Three Part Question
In [infants of HCV infected mothers] does [avoidance of breast feeding] decrease [ maternal-infant transmission of HCV]
You are the neonatal registrar reviewing a newborn infant whose mother is infected with HCV (but not infected with human immunodeficiency virus (HIV)). She wishes to breast feed but is concerned about whether this would affect the risk of her infant acquiring HCV infection. You would like your decision to be based on sound evidence.
Medline 1966-2006 and EMBASE 1980- 2006 (using OVID interface).
Cochrane Library (2006, issue 3).
Hepatitis C"(MeSH term) AND "breastfeeding"/"breastmilk"(MeSH term) AND "transmission, vertical"(keyword).
We found 44 articles in Medline and EMBASE and none in the Cochrane Library. 33 articles were irrelevant. All of the relevant articles were observational studies (cohort studies or case-series). We did not find any systematic reviews or randomised controlled trials.
Eight of the observational studies were small with data reported for less than about 100 mother-infant pairs (Zanetti 1995,Polywka 1999, Kumar 1998, Tajari 2001, Polywka 1997, Zimmerman 1995, Lin 1995, Spencer 1997). Three were large cohort studies undertaken by clinical networks (EPHCVN 2001, Gibb 2000, Resti 1998). These are described in the table.
|Author, date and country
||Study type (level of evidence)
|Resti et al|
|442 mother-child pairs. Follow up of infants of 275 mothers who were HCV RNA positive (and HIV negative).Breastfeeding status known for all infants: 87 were breast-fed.||Observational - cohort (level 2b)||HCV infection in children diagnosed by PCR and antibody testing on follow up until 24 months.||Proportion of infected children among those who breastfed (7%) was not statistically significantly different to that among the non-breastfed infants (4%).||Drop out- 39 pairs|
|European Paediatric HCV network,|
Europe, 7 countries
|971 mother–child pairs. Mothers seropositive for HCV but not for HIV. Breastfeeding status known in 887 pairs. 319 infants were breast fed.||Observational Cohort (level 2b)||HCV infection in children diagnosed by PCR and antibody testing on follow-up until 18 months.||Proportion of infected children among those who breast fed (6.6%) was not statistically significantly different to that among the non-breast fed infants (6.3%).||Maternal viremic load (quantitative PCR) and clinical status (symptomatic liver disease or not) not known.|
|Gibb et al,|
UK and Eire
|441 mother–child pairs (but 22 mothers known to be coinfected with HIV and HIV status not known in 91 mothers). Breast feeding status known in 414 pairs. 59 infants were breast fed.||Observational cohort (level 2b)||HCV infection in children diagnosed by PCR and antibody testing on follow-up until 24 months.||Proportion of infected children among those who breast fed (7.7%) was not statistically significantly different to that among the non-breast fed infants (6.7%).||Maternal viremic load (quantitative PCR) not known in most cases.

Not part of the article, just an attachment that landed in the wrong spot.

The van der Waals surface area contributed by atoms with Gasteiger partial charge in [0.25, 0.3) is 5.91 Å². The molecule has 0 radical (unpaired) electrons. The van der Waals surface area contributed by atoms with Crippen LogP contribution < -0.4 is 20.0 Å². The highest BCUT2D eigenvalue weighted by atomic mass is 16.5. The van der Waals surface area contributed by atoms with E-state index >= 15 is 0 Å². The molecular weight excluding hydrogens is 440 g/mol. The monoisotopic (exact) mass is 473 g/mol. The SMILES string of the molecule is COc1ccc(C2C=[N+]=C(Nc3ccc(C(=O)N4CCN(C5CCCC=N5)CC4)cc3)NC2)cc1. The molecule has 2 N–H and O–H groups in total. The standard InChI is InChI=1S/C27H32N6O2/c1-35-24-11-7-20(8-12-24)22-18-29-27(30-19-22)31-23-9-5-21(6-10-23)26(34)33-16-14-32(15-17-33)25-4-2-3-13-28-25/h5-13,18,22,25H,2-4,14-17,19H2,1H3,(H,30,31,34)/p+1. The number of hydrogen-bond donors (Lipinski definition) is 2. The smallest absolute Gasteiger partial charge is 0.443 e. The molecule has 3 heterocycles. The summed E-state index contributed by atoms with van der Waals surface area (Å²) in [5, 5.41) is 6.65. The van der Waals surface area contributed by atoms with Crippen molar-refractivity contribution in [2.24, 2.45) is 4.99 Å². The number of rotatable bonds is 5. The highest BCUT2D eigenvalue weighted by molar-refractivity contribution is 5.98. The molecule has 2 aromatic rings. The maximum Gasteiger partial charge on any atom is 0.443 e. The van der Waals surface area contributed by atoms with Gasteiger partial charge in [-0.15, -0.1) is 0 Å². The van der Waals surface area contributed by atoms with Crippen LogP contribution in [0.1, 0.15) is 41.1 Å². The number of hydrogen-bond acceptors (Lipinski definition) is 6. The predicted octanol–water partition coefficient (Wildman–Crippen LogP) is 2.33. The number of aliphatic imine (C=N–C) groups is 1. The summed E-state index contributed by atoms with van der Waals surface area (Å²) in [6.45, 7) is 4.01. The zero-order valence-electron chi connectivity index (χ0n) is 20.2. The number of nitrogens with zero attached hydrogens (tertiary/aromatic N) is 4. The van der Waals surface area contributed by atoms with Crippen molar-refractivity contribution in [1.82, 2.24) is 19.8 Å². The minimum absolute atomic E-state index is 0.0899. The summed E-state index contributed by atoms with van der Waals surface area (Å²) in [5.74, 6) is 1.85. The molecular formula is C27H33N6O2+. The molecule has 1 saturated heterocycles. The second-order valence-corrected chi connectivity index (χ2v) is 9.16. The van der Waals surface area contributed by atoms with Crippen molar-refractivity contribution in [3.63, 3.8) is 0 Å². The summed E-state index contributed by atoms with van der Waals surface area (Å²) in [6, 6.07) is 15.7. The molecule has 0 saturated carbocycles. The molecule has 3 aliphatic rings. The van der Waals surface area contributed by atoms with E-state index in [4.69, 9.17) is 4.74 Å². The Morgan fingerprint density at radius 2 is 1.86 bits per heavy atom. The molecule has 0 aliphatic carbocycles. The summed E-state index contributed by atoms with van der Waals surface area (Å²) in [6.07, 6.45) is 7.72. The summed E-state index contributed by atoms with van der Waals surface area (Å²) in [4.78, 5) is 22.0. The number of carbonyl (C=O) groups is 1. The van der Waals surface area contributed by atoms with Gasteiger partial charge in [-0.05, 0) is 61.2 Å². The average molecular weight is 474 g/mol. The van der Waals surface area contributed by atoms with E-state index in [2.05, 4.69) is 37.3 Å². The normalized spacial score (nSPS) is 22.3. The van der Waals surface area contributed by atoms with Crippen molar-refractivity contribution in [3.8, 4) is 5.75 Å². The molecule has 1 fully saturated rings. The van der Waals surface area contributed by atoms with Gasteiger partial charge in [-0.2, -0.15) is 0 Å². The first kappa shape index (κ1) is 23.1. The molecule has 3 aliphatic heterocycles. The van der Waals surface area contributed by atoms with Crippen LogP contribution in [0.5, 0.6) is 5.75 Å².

Unknown HIV status in 20% of mothers|
HCV infection is a major worldwide cause of chronic liver disease, including hepatic fibrosis, cirrhosis, and hepatocellular carcinoma (AAP 1998; Poynard 2003). Mother to infant transmission is now the principal route of infection in childhood. The rate of mother to infant transmission of HCV is about 6% (Schwimmer 2000; Thomas 1998).
HCV is a blood borne virus but has been detected in colostrum and breast milk in low levels (Kumar 1998). We wished to determine whether evidence exists that avoiding breast feeding reduces the risk of mother to infant HCV infection. We did not find any randomised controlled trials of this intervention. We did find several observational studies. Most were small single-centre studies (less than about 100 mother infant pairs) and therefore underpowered to assess whether the transmission was affected. We found three larger multi-centre cohort studies in which a total of 1854 mother infant pairs participated.( EPHCVN 2001, Gibb 2000, Resti 1998).
We did not find evidence that avoidance of breast feeding is an effective intervention for preventing mother to infant transmission of HCV. This is consistent with evidence from other cohort studies that indicate that most infants who acquire HCV infection do so in utero or in the peripartum period (Mok 2005; Resti 1998).